Science Policy & Funding News

Three Statewide Environmental Ballot Questions to Watch

Voters today will decide the fate of measures to increase renewable energy use, require larger buffer zones between people and oil and gas development, and establish a statewide carbon emissions fee.

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Across the nation, climate change and other environmental issues are on the ballot in the midterm election today.

Nationally, if the Democrats regain a majority in the House of Representatives, they could help to blunt many of the Trump administration’s efforts to weaken environmental protection measures. Meanwhile, voters will also decide on some important state ballot initiatives, including a renewable energy proposition in Arizona; a measure in Colorado to keep new oil and gas drilling away from houses, parks, and water bodies; and a carbon emissions fee in Washington State.

“President Trump and this Congress have been the most antienvironmental in decades, rolling back dozens of protections for clean air and water and our public lands and our communities’ health,” Alyssa Roberts, a spokesperson for the League of Conservation Voters (LCV), told Eos. The Washington, D. C.–based group supports environmental issues, elected officials, and candidates through the electoral process.

“This election, we can flip the House to a pro-environment majority, and elect people who believe in climate science and will be a check on the Trump administration’s toxic agenda,” Roberts said.

The potential for environmental progress at the state level “is exciting,” too, she said. “At the national level, Washington isn’t acting on climate. They’re rolling back the progress that we have made. But voters want climate action, and at the state level states are making steps to invest in clean energy and to put a price on carbon,” Roberts added.

She cautioned, however, that fossil fuel companies are spending millions of dollars to defeat some of these initiatives. She said that’s why LCV and its partners in the environmental community “are coming out and investing more than ever before to counter that and show that people want to choose pollution-free renewable energy.”

Here is a look at three key state initiatives that voters will be deciding today, including a big fight in Arizona.

Upping Arizona’s Renewable Energy Standard

In Arizona, advocates are campaigning to approve an amendment to the state constitution (Proposition 127) that would require electric utilities to acquire 50% of their electricity from solar and other renewable resources by 2030. The state’s existing renewable portfolio standards currently require 15% renewables by 2025.

Clean Energy for a Healthy Arizona, the coalition leading the effort to approve Proposition 127, says that the amendment would help spur the creation of renewable energy jobs, cut down on air pollution, and save Arizonans billions of dollars.

The group has received substantial funding from NextGen Climate Action, an organization founded by deep-pocketed investor and activist Tom Steyer that is also backing a similar initiative in Nevada. However, NextGen has been outspent by contributions that Arizona Public Service (APS), the state’s largest private utility, is pouring into the opposition group, Arizonans for Affordable Electricity.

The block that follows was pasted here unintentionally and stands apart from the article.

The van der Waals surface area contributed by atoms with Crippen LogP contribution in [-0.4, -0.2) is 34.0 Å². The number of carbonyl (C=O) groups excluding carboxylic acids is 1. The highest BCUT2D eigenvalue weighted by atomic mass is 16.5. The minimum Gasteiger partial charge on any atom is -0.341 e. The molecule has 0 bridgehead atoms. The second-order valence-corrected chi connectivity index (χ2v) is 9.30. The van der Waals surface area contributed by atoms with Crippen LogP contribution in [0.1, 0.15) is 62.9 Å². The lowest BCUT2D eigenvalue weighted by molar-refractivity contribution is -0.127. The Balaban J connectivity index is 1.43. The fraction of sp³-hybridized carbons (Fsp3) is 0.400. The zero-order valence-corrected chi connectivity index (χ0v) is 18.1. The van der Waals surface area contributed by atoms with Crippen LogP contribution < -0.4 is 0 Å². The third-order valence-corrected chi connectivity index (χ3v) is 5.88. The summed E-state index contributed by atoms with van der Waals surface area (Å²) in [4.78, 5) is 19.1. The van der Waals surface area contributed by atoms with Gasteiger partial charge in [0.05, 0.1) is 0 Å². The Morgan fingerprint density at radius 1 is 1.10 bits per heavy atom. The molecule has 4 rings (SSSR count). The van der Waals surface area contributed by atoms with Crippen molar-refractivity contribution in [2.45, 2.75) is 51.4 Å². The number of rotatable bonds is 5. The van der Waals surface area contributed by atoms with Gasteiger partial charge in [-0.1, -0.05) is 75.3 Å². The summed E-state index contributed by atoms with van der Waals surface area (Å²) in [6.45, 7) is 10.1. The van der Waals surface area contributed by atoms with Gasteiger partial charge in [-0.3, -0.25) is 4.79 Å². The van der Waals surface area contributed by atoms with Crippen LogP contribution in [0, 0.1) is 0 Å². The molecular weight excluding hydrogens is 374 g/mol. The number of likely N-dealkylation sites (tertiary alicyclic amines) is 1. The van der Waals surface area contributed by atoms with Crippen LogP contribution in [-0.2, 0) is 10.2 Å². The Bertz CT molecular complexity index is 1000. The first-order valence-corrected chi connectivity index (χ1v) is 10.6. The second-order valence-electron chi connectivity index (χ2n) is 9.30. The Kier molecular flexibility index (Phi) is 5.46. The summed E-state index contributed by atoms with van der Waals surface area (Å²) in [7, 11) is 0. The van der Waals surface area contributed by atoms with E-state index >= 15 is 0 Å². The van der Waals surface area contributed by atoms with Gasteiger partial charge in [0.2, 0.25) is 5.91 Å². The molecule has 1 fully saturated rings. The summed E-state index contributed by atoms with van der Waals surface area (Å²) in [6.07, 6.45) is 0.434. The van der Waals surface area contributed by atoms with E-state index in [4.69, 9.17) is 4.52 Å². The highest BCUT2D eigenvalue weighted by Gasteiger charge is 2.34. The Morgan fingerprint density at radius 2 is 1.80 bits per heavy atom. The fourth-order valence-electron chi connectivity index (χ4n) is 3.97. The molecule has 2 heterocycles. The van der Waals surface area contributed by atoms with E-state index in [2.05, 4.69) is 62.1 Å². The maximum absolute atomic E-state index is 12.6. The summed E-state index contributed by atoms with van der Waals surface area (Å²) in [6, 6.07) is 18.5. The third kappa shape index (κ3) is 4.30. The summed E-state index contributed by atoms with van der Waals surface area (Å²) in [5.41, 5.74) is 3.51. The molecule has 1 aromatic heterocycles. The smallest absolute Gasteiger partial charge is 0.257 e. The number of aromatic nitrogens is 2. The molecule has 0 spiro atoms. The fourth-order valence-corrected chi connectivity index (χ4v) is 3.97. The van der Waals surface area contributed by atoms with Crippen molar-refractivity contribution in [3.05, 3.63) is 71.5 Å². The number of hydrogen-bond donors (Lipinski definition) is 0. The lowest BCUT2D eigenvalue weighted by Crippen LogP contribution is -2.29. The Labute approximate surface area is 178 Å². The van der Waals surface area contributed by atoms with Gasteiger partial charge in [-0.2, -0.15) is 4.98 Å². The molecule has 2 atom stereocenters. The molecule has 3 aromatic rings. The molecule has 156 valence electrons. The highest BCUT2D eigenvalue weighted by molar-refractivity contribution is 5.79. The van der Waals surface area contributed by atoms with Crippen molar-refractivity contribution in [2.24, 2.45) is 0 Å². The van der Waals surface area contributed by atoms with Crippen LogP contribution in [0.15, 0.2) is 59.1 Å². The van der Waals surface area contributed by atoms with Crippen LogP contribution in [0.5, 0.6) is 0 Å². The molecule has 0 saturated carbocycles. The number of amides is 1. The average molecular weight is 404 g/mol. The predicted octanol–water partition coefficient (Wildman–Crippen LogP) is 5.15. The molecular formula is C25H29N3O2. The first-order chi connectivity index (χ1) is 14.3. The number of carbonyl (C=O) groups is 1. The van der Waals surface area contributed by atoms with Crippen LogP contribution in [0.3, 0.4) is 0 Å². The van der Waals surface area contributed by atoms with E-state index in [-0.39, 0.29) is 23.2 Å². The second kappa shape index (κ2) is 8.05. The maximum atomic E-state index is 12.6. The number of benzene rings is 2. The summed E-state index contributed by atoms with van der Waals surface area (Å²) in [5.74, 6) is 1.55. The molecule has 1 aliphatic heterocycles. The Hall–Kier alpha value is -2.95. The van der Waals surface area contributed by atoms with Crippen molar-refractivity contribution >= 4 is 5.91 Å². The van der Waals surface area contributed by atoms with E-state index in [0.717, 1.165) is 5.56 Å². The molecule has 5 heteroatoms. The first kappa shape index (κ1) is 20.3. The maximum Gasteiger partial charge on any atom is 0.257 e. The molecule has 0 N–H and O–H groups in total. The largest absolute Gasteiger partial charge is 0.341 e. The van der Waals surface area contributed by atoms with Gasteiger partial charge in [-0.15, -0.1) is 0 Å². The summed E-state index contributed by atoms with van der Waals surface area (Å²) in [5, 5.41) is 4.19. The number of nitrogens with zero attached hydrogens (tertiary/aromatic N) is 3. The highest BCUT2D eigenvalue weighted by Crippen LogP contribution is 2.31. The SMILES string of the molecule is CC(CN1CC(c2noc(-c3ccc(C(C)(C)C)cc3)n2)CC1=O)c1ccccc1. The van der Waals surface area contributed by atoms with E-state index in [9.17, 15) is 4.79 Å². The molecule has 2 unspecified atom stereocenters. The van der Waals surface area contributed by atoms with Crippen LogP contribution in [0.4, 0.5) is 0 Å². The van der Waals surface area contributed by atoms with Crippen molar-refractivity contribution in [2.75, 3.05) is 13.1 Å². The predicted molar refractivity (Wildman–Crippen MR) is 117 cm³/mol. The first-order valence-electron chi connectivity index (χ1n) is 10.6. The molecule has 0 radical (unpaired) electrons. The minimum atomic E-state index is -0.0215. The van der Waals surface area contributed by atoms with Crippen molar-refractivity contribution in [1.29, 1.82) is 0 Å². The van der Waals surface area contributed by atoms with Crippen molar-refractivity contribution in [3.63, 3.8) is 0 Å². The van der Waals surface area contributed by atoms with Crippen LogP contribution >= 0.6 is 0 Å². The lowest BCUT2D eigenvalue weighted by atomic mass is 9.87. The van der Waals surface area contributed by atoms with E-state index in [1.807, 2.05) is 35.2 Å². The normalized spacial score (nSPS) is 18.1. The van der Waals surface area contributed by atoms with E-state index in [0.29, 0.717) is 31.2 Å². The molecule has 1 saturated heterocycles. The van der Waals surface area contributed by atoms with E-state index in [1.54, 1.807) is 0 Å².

Arizona, the sunniest state in the country, receives only about 6% of its energy from solar power, according to Clean Energy spokesperson D. J. Quinlan. The reason for that is that “APS has pretty effectively launched a war on solar,” he told Eos, adding that the utility is fighting the ballot initiative “tooth and nail.”

A Thumb on the Scale?

Pinnacle West, a Phoenix-based holding company that owns APS, claims that the initiative would cause severe energy disruptions and cost significantly more for electricity. In addition, APS quotes the ballot language’s summary as stating that the amendment would be “irrespective of cost to consumers.”

Supporters of an Arizona ballot measure to increase renewable energy standards rally at the state attorney general’s office.
Supporters of an Arizona ballot measure to increase the state’s renewable energy standard rally with staff from the Clean Energy for a Healthy Arizona campaign in front of Arizona attorney general Mark Brnovich’s office on 25 October. The group gathered in opposition to Brnovich’s ties to Arizona Public Service and wording that he inserted into the plain-language ballot summary. Credit: Clean Energy for a Healthy Arizona campaign

But Clean Energy says that’s unfair and inaccurate. They say that quoted wording is not actually in the amendment itself and that it appears only in the plain-language summary that’s provided on the ballot as a resource to voters. That summary was written by Arizona attorney general Mark Brnovich, who is reported to have received hundreds of thousands of dollars in campaign contributions from APS in the past.

Documents released in response to a public records request from Clean Energy’s attorney include a 29 August email from Arizona state election director Eric Spencer noting, “The Prop 127 [summary] language is certainly eyebrow-raising because it cites information exogenous to the ballot measure itself.”